Genetic Variation and the Teratogenic Effects of 2,3,7,8-Tetrachlorodibenzo-p-dioxin During Cardiogenesis
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Dioxins have historically been known to cause adverse health effects in humans1. 2,3,7,8-tetrachlorodibenzo-p-dioxin (TCDD, dioxin), is a byproduct of forest fires, waste incineration, automobile exhaust, cigarette smoke, and other combustion processes2. While TCDD is a known teratogen, it has also been linked to lowered sperm counts in male rats3, cleft palate formation during embryogenesis4, and kidney blockage2. To better understand the teratogenic effects of dioxin, we studied its effect on cardiogenesis. By collecting embryonic hearts from various mouse strains, we investigated potential links between prenatal TCDD exposure and the expression of major genes involved in cardiogenesis. Embryonic hearts were dissected from mice that were prenatally exposed to 0, 1, or 100 ng/kg per day of dioxin. Preliminary data shows significant strain-dependent differences in expression of master regulator genes, such as GATA4. We also see delayed expression of other downstream genes involved in heart development that have been known to cause congenital heart defects.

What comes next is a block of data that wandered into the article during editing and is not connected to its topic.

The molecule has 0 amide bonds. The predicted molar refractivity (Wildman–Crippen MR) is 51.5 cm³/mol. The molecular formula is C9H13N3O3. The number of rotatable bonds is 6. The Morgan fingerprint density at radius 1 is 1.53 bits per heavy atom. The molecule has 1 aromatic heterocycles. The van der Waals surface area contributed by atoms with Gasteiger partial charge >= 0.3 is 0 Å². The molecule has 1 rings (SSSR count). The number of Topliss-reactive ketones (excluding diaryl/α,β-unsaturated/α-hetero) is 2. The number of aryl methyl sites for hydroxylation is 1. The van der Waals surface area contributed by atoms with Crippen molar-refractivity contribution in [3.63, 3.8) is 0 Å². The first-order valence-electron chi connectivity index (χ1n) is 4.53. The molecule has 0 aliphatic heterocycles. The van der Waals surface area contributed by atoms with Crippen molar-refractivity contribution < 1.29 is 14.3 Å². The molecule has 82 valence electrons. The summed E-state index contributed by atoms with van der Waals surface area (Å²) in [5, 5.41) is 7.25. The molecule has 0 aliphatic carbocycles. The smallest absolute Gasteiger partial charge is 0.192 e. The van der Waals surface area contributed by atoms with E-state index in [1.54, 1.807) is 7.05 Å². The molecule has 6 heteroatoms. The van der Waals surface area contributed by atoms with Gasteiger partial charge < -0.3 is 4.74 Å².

Bueso-Mendoza, Diana (2018). Genetic Variation and the Teratogenic Effects of 2,3,7,8-Tetrachlorodibenzo-p-dioxin During Cardiogenesis. Undergraduate Research Scholars Program. Available electronically from